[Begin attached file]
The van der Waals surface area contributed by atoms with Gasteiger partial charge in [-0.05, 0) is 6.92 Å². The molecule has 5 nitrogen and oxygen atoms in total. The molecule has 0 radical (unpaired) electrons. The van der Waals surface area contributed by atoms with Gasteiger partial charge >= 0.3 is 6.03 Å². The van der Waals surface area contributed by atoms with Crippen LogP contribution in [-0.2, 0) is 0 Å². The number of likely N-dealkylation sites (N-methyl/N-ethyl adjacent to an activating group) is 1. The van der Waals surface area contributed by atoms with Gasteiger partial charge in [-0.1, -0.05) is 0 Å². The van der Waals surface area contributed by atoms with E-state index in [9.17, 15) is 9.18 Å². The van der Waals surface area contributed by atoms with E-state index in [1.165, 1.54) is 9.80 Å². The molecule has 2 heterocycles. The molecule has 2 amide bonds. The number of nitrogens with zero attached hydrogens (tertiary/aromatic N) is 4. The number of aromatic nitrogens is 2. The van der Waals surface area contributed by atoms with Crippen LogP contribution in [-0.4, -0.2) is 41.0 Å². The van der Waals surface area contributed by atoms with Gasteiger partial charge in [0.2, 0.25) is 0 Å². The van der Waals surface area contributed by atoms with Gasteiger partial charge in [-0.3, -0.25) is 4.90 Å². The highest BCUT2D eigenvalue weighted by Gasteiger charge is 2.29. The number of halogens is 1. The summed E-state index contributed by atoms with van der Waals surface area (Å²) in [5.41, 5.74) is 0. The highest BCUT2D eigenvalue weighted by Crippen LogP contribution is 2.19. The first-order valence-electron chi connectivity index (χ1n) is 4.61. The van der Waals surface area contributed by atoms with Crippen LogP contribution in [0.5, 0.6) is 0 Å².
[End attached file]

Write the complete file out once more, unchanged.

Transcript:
The van der Waals surface area contributed by atoms with Gasteiger partial charge in [-0.05, 0) is 6.92 Å². The molecule has 5 nitrogen and oxygen atoms in total. The molecule has 0 radical (unpaired) electrons. The van der Waals surface area contributed by atoms with Gasteiger partial charge >= 0.3 is 6.03 Å². The van der Waals surface area contributed by atoms with Crippen LogP contribution in [-0.2, 0) is 0 Å². The number of likely N-dealkylation sites (N-methyl/N-ethyl adjacent to an activating group) is 1. The van der Waals surface area contributed by atoms with Gasteiger partial charge in [-0.1, -0.05) is 0 Å². The van der Waals surface area contributed by atoms with E-state index in [9.17, 15) is 9.18 Å². The van der Waals surface area contributed by atoms with E-state index in [1.165, 1.54) is 9.80 Å². The molecule has 2 heterocycles. The molecule has 2 amide bonds. The number of nitrogens with zero attached hydrogens (tertiary/aromatic N) is 4. The number of aromatic nitrogens is 2. The van der Waals surface area contributed by atoms with Crippen LogP contribution in [-0.4, -0.2) is 41.0 Å². The van der Waals surface area contributed by atoms with Gasteiger partial charge in [0.2, 0.25) is 0 Å². The van der Waals surface area contributed by atoms with Gasteiger partial charge in [-0.3, -0.25) is 4.90 Å². The highest BCUT2D eigenvalue weighted by Gasteiger charge is 2.29. The number of halogens is 1. The summed E-state index contributed by atoms with van der Waals surface area (Å²) in [5.41, 5.74) is 0. The highest BCUT2D eigenvalue weighted by Crippen LogP contribution is 2.19. The first-order valence-electron chi connectivity index (χ1n) is 4.61. The van der Waals surface area contributed by atoms with Crippen LogP contribution in [0.5, 0.6) is 0 Å².